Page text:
The 2016 F1 calendar kicks off once again in Melbourne, the 21st race held at the circuit in the track’s 20-year history. Melbourne has long held significance for drivers: the winner of the race going on to be crowned World Champion for that year eight times since 2002 and 12 out of a total 20 times altogether. Lewis Hamilton foreshadowed his own championship victory at the Australian Grand Prix last year, which makes it a pivotal race in the calendar.
Its significance doesn’t begin and end there. For a venue that was only officially added to the line-up as a permanent track in the Formula One World Championship in 1985, the Australian GP has already racked up an impressive history within the sport, witnessing record breaking races and sparking a barrel of controversies.
As an official F1 venue, the Australian Grand Prix started life in Adelaide on a challenging street circuit that often drew comparisons to the twisting roads of the Monaco track.
In its 10 year run, the track played host to a number of momentous races. Niki Lauda finished his three-time world championship career there, with an anti-climactic finish that saw him crash into a wall mid-race, after his brakes failed.
It was also the setting for the three-way race for the driver’s championship title between Nigel Mansell, Alain Prost and Nelson Piquet in 1986. Unluckily for Mansell (who only needed to finish third to win), his Williams suffered a rear tyre puncture, causing the car to lose control as it dragged itself along, before veering to a safe halt.
And let’s not forget the spectacular and utterly controversial crash between Mansell and Senna in 1992 that will go down in Australia’s history. Senna later scored his last ever F1 win at this track in 1993 too, six months before his tragic death.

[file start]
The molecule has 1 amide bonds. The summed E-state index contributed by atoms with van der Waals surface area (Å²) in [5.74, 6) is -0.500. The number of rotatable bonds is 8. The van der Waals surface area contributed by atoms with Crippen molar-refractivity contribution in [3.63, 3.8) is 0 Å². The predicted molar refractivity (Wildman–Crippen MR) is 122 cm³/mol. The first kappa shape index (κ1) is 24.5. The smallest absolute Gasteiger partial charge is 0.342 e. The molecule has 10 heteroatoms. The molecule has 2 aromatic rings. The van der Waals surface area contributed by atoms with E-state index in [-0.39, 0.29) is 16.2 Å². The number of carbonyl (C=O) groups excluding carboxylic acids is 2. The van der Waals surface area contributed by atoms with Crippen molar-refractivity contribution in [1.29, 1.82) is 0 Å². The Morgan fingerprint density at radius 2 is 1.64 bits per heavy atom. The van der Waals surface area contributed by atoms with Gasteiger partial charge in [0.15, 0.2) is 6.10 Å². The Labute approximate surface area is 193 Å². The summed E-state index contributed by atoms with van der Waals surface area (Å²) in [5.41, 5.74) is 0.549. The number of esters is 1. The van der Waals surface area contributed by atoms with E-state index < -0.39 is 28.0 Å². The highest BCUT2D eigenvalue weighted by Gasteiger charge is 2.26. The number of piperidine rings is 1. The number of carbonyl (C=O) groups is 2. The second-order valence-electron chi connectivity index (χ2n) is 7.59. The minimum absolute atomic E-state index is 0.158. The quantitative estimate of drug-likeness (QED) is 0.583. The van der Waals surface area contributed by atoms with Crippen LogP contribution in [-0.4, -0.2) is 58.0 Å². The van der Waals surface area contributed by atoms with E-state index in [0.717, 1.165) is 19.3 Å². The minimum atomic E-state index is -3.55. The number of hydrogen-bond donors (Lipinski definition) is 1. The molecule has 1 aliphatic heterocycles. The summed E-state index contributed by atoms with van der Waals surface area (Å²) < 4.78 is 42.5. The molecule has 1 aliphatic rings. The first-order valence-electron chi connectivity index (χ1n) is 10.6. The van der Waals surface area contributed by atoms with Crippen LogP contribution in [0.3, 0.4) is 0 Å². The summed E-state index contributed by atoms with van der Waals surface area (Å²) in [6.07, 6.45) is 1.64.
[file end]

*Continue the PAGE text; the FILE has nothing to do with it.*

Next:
The announcement that the race was to be moved to the Albert Park circuit in 1996 meant that Australia’s GP made the history books once again, taking the title as the only country to hold back to back Grand Prixs. It kicked things off in style as, since then, the circuit hasn’t stopped making headlines.
McLaren came under fire there in 1998, when it was revealed David Coulthard had deliberately backed off during the race to let teammate Mika Hakkinen take the lead. This ultimately led to the ban on team orders.
Then tragedy struck in 2001 during a freak accident when a crash between Ralf Schumacher and Jacques Villeneuve left a tyre spinning off the track, hitting and killing marshal Graham Beveridge. Wheel tethers were later introduced to increase safety.
The following year, however, saw a happier turn of events as Australian Mark Webber finished fifth in his debut race, coming home to a standing ovation from the crowd who promptly went wild: a reaction that could be due in part to the fact that an Australian has yet to win there.
And this year, it’s anyone’s guess what the track’s got in store.